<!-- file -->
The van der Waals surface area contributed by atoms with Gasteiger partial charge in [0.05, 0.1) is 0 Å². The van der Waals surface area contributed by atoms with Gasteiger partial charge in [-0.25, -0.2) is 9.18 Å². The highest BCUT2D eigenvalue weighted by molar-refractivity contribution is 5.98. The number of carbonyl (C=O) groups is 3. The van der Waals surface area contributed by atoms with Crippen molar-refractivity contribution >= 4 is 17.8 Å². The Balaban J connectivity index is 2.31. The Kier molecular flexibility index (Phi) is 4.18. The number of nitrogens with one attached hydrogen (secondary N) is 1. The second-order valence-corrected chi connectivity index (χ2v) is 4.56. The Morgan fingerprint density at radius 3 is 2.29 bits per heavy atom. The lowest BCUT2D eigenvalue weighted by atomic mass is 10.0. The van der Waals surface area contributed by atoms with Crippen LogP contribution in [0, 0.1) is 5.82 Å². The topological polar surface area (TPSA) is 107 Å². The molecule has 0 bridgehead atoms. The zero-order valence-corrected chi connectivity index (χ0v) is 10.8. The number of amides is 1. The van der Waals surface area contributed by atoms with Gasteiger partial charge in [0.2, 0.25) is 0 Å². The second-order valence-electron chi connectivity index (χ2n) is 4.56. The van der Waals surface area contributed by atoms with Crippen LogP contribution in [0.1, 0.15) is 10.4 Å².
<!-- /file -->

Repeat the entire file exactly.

The van der Waals surface area contributed by atoms with Gasteiger partial charge in [0.05, 0.1) is 0 Å². The van der Waals surface area contributed by atoms with Gasteiger partial charge in [-0.25, -0.2) is 9.18 Å². The highest BCUT2D eigenvalue weighted by molar-refractivity contribution is 5.98. The number of carbonyl (C=O) groups is 3. The van der Waals surface area contributed by atoms with Crippen molar-refractivity contribution >= 4 is 17.8 Å². The Balaban J connectivity index is 2.31. The Kier molecular flexibility index (Phi) is 4.18. The number of nitrogens with one attached hydrogen (secondary N) is 1. The second-order valence-corrected chi connectivity index (χ2v) is 4.56. The Morgan fingerprint density at radius 3 is 2.29 bits per heavy atom. The lowest BCUT2D eigenvalue weighted by atomic mass is 10.0. The van der Waals surface area contributed by atoms with Crippen LogP contribution in [0, 0.1) is 5.82 Å². The topological polar surface area (TPSA) is 107 Å². The molecule has 0 bridgehead atoms. The zero-order valence-corrected chi connectivity index (χ0v) is 10.8. The number of amides is 1. The van der Waals surface area contributed by atoms with Gasteiger partial charge in [0.2, 0.25) is 0 Å². The second-order valence-electron chi connectivity index (χ2n) is 4.56. The van der Waals surface area contributed by atoms with Crippen LogP contribution in [0.1, 0.15) is 10.4 Å².